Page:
Lady Cougars volleyball program welcomes a new head coach
July 31 — The Lassen Community College Lady Cougars volleyball program will be welcoming a new head coach this season.
Amy Williamson is in her eighth season of coaching volleyball and brings a wealth of experience to Lassen Community College. Williamson spent the last year and half as an assistant coach for the University of Nevada, Reno, prior to which she was the head coach of the sand volleyball team and associate head of the indoor squad at Tulane University. The Tulane squad qualified for the NCAA tournament while Williamson was an assistant coach and her 2010 recruiting class earned national recognition.
Williamson is originally from Indiana and grew up playing volleyball. She attended the University of Tennessee where she played volleyball for the Lady Vols, a team that made it to the NCAA tournament in Williamson’s junior and senior years. While playing for Tennessee, she was awarded Southeastern Conference Defensive Player of the Year, fist-team All-SEC and honorable mention American Volleyball Coaches Association All-America. With Williamson’s help, Tennessee won the 2004 SEC Tournament, where she was named MVP.
Williamson earned a bachelor’s degree in advertising from the University of Tennessee and went on to complete a master’s degree in sports management from SUNY Cortland.
Williamson is looking forward to the upcoming season at Lassen Community College. She says she plans to focus mainly on improving the team and changing the culture of the program. Williamson said the program has done a great job in the past of recruiting talented local players, as well as drawing from the state of Nevada — a tradition she plans to continue.
She is hosting youth volleyball camps at Lassen Community College for middle and high school girls at the beginning of August where she will have the chance to meet and connect with potential future players.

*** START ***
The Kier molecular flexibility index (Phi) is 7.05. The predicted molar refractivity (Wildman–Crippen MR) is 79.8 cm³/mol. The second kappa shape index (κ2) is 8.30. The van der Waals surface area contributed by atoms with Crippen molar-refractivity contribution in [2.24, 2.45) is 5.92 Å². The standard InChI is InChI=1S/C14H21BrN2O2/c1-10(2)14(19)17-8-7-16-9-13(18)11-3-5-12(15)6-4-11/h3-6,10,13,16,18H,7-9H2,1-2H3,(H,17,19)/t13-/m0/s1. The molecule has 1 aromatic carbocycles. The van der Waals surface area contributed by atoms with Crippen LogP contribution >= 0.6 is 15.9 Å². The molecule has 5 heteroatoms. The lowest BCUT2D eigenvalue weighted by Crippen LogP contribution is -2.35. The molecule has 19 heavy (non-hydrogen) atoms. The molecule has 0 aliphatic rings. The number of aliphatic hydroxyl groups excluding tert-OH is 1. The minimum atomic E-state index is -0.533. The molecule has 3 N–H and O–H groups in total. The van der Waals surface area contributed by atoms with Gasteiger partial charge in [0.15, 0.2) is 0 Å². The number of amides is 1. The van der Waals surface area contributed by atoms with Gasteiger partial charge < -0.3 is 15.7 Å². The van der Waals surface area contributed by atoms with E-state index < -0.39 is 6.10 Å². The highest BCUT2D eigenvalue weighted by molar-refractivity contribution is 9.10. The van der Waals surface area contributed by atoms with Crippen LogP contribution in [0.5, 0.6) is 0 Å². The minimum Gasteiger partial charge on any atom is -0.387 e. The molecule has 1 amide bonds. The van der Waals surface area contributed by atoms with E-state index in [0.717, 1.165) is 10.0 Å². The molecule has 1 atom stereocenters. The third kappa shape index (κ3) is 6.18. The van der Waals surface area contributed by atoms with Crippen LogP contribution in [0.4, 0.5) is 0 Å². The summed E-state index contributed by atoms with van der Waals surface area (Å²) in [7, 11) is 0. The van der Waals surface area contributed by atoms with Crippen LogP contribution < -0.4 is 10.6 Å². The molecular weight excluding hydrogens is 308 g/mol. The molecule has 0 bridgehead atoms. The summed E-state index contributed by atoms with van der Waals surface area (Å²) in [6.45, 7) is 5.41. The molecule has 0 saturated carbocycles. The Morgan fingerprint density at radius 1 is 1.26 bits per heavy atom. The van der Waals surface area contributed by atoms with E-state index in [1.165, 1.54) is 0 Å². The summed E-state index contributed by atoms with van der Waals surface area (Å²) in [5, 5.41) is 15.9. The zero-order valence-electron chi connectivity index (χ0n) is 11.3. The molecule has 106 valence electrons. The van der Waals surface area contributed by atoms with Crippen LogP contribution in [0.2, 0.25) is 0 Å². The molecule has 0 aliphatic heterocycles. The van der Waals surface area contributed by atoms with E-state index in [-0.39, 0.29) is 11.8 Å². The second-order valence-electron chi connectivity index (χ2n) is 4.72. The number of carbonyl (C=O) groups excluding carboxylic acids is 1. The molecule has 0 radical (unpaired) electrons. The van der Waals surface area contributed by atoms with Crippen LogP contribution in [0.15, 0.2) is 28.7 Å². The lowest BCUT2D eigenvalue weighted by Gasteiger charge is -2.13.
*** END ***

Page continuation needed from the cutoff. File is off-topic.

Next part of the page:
“I’m excited to start and meet people in the community," Williamson said.
The Lady Cougars volleyball team will begin practicing Aug. 1.
Annual demolition derby ends Lassen County Fair with dirt and destruction
Miss Lassen County and her court present Nevin Kennemore, of Susanville, with trophies for winning first place in the main event and for being the most aggressive driver during the demolition derby Sunday, July 21. Photos by Maddie Musante
Rick Cramer, in car No. 16, and Johnny Hay, in car No. 213, go head-to-head outside of the boundaries of the demolition derby. Cramer won the second heat.
July 30 — The annual demolition derby ended fair week with a crash, smash and a lot of bangs. Despite only having seven cars participate, the derby had no trouble entertaining the crowd, as the entire event was filled with excitement, suspense, and lots of drama. By the time the main event rolled around, hardly a single person in the grandstands was still sitting.
The derby took place Sunday, July 21 at Diamond Mountain Speedway and marked the end of this year’s Lassen County Fair.
Before the derby began, the drivers lined up to show off their cars to the crowd. Johnny Hay’s car, No. 213, which was dedicated to Luke Sheehy, a Lassen County firefighter and smokejumper who died June 10 from injuries he suffered while fighting a wildfire in Modoc National Forest, won the award for prettiest car. Before the derby continued, a moment of silence was held in honor of Sheehy.